Behavioral IR: Practical Suggestions

PATRICK JAMES
2007 International Studies Review  
a new subfield, Behavioral IR, is introduced in this essay. Its goal is to enrich the study of international affairs by incorporating Behavioral concepts and factors into IR research (Mintz 2005a). Six characteristics of Behavioral IR were introduced as well as relevant concepts, units of analysis, methods, and potential research questions. Behavioral IR is concerned with how cognitive limitations, psychological factors, and susceptibility to biases affect IR. The goal of Behavioral IR is to
more » ... ich understanding of international politics. Mintz in the previous essay in this Forum advocates a potentially exciting addition to the disciplinary matrix of IR: the creation of Behavioral IR. Such a subfield would recognize the value of going beyond rational choice as a vision of human behavior, while at the same time seeking to complement rather than eliminate that way of looking at the world. Behavioral IR, according to Mintz, also would bring greater unity and coherence to approaches from political psychology that have proven to be valuable on an individual basis. Mintz identifies a range of "biases and anomalies" that continue to challenge rationality models of decision making, such as framing effects, wishful thinking, and groupthink, among others. For such reasons, he sees Behavioral IR as a way to bring together various strands from political psychology to enhance explanatory power. This essay, which is intended to extend Mintz's introduction to Behavioral IR, will proceed in three stages. Discussion will begin with a specific suggestion about what to do next in the promotion and development of this subfield. This proposal is followed by a consideration of some basic issues, such as the role of Behavioral IR in accounting for preference formation and problems related to scientific progress, which are critical to its becoming a subfield. Finally, some concluding thoughts will convey a positive position on the viability of Behavioral IR as a subfield of IR. What to Do Next? What might be done to develop the subfield of Behavioral IR, now that it exists in the abstract? One possible step forward would be to create a new section in the International Studies Association (ISA) to enhance communication and synergy among a latent research community. Within ISA as it currently exists, some sections would appear to overlap significantly with the mandate of Behavioral IR, whereas others are more distant. Among the fairly obvious cognate sections are diplomatic studies, foreign policy analysis, and the scientific study of international processes. Each of these sections involves scholars who study behavior, even though these sections are identified more by their respective substantive agendas and methods than by an ontology that corresponds to the one put forward by Mintz. For example, the first and third sections mentioned above contrast in their general adoption of qualitative and quantitative methods, respectively. The second section is perhaps closer to Behavioral IR than any other in the ISA, but its members do not actively seek a synthesis of the kind advocated by Mintz. Thus, a new Behavioral IR section in ISA might have value in facilitating dialogue between and among existing sections that, in some cases, tend to work independently. This point comes directly to mind when looking over Mintz's list of questions that could be studied using Behavioral IR. War initiation appears on the list, along with strategic surprise, the Behavioral IR as a Subfield of International Relations 162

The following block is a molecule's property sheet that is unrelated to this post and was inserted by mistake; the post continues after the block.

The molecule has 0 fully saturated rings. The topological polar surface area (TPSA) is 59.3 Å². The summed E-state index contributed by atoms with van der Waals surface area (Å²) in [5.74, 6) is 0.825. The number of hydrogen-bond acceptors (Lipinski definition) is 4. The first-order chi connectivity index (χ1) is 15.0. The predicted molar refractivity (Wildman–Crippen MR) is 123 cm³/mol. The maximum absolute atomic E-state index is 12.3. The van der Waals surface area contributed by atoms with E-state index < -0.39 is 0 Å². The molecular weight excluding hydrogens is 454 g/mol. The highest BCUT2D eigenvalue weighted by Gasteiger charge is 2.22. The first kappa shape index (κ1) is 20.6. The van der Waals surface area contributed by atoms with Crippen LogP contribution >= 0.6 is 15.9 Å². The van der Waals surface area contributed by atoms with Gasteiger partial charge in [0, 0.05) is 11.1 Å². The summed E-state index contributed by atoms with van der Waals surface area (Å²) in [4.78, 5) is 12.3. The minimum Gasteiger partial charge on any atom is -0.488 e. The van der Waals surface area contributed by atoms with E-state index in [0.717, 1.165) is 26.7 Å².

doi:10.1111/j.1468-2486.2007.00669_2.x fatcat:5nub34663ne5rilnf5rqcmim54